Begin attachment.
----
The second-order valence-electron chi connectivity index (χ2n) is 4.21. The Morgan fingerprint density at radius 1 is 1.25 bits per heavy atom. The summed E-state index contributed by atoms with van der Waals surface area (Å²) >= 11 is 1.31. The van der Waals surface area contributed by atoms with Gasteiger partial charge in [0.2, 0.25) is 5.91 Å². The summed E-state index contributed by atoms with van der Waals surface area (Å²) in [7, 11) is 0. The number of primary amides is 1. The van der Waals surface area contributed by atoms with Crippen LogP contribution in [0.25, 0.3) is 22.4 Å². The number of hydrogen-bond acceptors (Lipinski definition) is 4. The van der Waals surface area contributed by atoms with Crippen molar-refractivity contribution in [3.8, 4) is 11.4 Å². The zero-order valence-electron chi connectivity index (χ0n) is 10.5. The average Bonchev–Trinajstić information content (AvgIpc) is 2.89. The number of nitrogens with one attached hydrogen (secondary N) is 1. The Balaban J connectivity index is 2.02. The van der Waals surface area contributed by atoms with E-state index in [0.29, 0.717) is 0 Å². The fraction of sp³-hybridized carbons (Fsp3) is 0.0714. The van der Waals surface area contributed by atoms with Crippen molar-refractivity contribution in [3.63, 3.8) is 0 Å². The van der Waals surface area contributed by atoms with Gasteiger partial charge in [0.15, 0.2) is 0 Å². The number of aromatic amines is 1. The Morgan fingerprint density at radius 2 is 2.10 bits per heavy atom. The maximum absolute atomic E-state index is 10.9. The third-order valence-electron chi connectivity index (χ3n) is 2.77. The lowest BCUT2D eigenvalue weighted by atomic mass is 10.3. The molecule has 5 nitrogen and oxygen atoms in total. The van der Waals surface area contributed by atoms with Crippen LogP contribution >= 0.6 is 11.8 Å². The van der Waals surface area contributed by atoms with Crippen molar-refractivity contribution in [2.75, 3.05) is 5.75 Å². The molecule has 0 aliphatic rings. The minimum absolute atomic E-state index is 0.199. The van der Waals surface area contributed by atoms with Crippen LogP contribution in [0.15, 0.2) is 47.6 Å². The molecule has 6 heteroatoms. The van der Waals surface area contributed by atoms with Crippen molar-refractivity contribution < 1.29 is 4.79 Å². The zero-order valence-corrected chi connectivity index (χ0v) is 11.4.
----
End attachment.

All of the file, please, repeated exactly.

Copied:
The second-order valence-electron chi connectivity index (χ2n) is 4.21. The Morgan fingerprint density at radius 1 is 1.25 bits per heavy atom. The summed E-state index contributed by atoms with van der Waals surface area (Å²) >= 11 is 1.31. The van der Waals surface area contributed by atoms with Gasteiger partial charge in [0.2, 0.25) is 5.91 Å². The summed E-state index contributed by atoms with van der Waals surface area (Å²) in [7, 11) is 0. The number of primary amides is 1. The van der Waals surface area contributed by atoms with Crippen LogP contribution in [0.25, 0.3) is 22.4 Å². The number of hydrogen-bond acceptors (Lipinski definition) is 4. The van der Waals surface area contributed by atoms with Crippen molar-refractivity contribution in [3.8, 4) is 11.4 Å². The zero-order valence-electron chi connectivity index (χ0n) is 10.5. The average Bonchev–Trinajstić information content (AvgIpc) is 2.89. The number of nitrogens with one attached hydrogen (secondary N) is 1. The Balaban J connectivity index is 2.02. The van der Waals surface area contributed by atoms with E-state index in [0.29, 0.717) is 0 Å². The fraction of sp³-hybridized carbons (Fsp3) is 0.0714. The van der Waals surface area contributed by atoms with Crippen molar-refractivity contribution in [3.63, 3.8) is 0 Å². The van der Waals surface area contributed by atoms with Gasteiger partial charge in [0.15, 0.2) is 0 Å². The number of aromatic amines is 1. The Morgan fingerprint density at radius 2 is 2.10 bits per heavy atom. The maximum absolute atomic E-state index is 10.9. The third-order valence-electron chi connectivity index (χ3n) is 2.77. The lowest BCUT2D eigenvalue weighted by atomic mass is 10.3. The molecule has 5 nitrogen and oxygen atoms in total. The van der Waals surface area contributed by atoms with Crippen LogP contribution >= 0.6 is 11.8 Å². The van der Waals surface area contributed by atoms with Crippen molar-refractivity contribution in [2.75, 3.05) is 5.75 Å². The molecule has 0 aliphatic rings. The minimum absolute atomic E-state index is 0.199. The van der Waals surface area contributed by atoms with Crippen LogP contribution in [0.15, 0.2) is 47.6 Å². The molecule has 6 heteroatoms. The van der Waals surface area contributed by atoms with Crippen molar-refractivity contribution < 1.29 is 4.79 Å². The zero-order valence-corrected chi connectivity index (χ0v) is 11.4.